The devil is very much in the details in this case. Unusually belligerent dreamers, for instance, will hear a deafening roar in the distance upon shaking their fists at the glowering sky, only for all to immediately sink back into sinister silence. The more time one spends wandering the grounds, the more obvious it becomes that inorganic materials like metal and stone are shaped and behave as organic ones, while organic materials are often dead and stark in implementation. One particularly striking conceit is that there's never a clear distinction between up and down in the construction and connecting logic of the Chapel's various rooms, or indeed in that of the entire pocket dimension it inhabits, and progression through its gauntlet of horrors seems to playfully nod at this throughout, with many of the deadliest encounters being driven as much by uncanny shifts in the environment as by the monstrous parishioners themselves.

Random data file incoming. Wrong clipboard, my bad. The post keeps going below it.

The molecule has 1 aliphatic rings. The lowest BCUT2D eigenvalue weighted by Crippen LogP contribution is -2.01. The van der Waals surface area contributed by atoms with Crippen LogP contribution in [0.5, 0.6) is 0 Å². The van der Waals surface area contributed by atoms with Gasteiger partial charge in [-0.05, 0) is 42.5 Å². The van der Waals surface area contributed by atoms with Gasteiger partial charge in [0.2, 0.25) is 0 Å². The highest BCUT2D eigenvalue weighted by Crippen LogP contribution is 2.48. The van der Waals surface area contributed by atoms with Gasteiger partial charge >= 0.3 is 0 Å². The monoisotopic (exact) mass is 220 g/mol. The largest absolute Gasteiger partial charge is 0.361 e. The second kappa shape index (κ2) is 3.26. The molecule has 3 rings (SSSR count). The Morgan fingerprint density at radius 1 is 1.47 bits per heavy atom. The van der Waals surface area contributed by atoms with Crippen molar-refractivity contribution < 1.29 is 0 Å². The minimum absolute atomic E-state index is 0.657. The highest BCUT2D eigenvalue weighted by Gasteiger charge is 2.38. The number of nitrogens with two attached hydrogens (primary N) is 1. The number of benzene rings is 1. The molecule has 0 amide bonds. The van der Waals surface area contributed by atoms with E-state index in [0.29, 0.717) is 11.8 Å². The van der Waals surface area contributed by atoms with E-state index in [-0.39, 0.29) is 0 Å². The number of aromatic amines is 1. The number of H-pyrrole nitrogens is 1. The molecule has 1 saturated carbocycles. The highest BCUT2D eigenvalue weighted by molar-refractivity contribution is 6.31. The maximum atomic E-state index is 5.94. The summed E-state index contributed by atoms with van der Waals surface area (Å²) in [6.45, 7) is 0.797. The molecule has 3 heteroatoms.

None of this is accidental--Dobu builds each of his creations upon a bedrock of unstated backstory, and leaves the player to glean what they can about each of his strange settings from his/her own sojourns within them, elevating the experience beyond the level of exploring an attractive Doom level to partaking in a small glimpse of some other world, of Things Not Yet Seen. Saturnine Chapel, then, is a fine outing for that particular sort of player that enjoys pondering lore while pounding on demons, and indeed, there are many intriguing mysteries and hints and hidden implications in Saturnine Chapel for those willing to dig deep into its strange pith... and all of this from a level which uses only stock textures, to boot, once again reminding us all of how far a bit of imagination can take design for a game now well over 20 years old.
-Demon of the Well
*checks calendar* Oh, look! It's a year ending with an odd numeral, that means it's time to hand Ribbiks another Cacoward or two!